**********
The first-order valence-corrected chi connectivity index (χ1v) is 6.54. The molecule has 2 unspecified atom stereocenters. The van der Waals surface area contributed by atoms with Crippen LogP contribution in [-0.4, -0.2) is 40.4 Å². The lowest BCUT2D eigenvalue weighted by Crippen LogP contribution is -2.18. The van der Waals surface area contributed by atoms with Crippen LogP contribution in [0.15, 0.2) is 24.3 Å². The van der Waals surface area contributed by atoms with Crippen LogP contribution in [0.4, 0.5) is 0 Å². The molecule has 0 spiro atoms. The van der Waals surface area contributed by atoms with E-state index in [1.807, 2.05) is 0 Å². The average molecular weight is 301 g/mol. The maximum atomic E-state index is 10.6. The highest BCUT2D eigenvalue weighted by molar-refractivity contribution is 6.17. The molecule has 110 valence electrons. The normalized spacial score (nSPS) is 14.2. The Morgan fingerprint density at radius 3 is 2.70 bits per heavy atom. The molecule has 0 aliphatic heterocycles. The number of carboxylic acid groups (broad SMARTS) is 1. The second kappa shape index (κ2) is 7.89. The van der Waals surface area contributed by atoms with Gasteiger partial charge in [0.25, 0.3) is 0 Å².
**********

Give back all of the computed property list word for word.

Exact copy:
The first-order valence-corrected chi connectivity index (χ1v) is 6.54. The molecule has 2 unspecified atom stereocenters. The van der Waals surface area contributed by atoms with Crippen LogP contribution in [-0.4, -0.2) is 40.4 Å². The lowest BCUT2D eigenvalue weighted by Crippen LogP contribution is -2.18. The van der Waals surface area contributed by atoms with Crippen LogP contribution in [0.15, 0.2) is 24.3 Å². The van der Waals surface area contributed by atoms with Crippen LogP contribution in [0.4, 0.5) is 0 Å². The molecule has 0 spiro atoms. The van der Waals surface area contributed by atoms with E-state index in [1.807, 2.05) is 0 Å². The average molecular weight is 301 g/mol. The maximum atomic E-state index is 10.6. The highest BCUT2D eigenvalue weighted by molar-refractivity contribution is 6.17. The molecule has 110 valence electrons. The normalized spacial score (nSPS) is 14.2. The Morgan fingerprint density at radius 3 is 2.70 bits per heavy atom. The molecule has 0 aliphatic heterocycles. The number of carboxylic acid groups (broad SMARTS) is 1. The second kappa shape index (κ2) is 7.89. The van der Waals surface area contributed by atoms with Gasteiger partial charge in [0.25, 0.3) is 0 Å².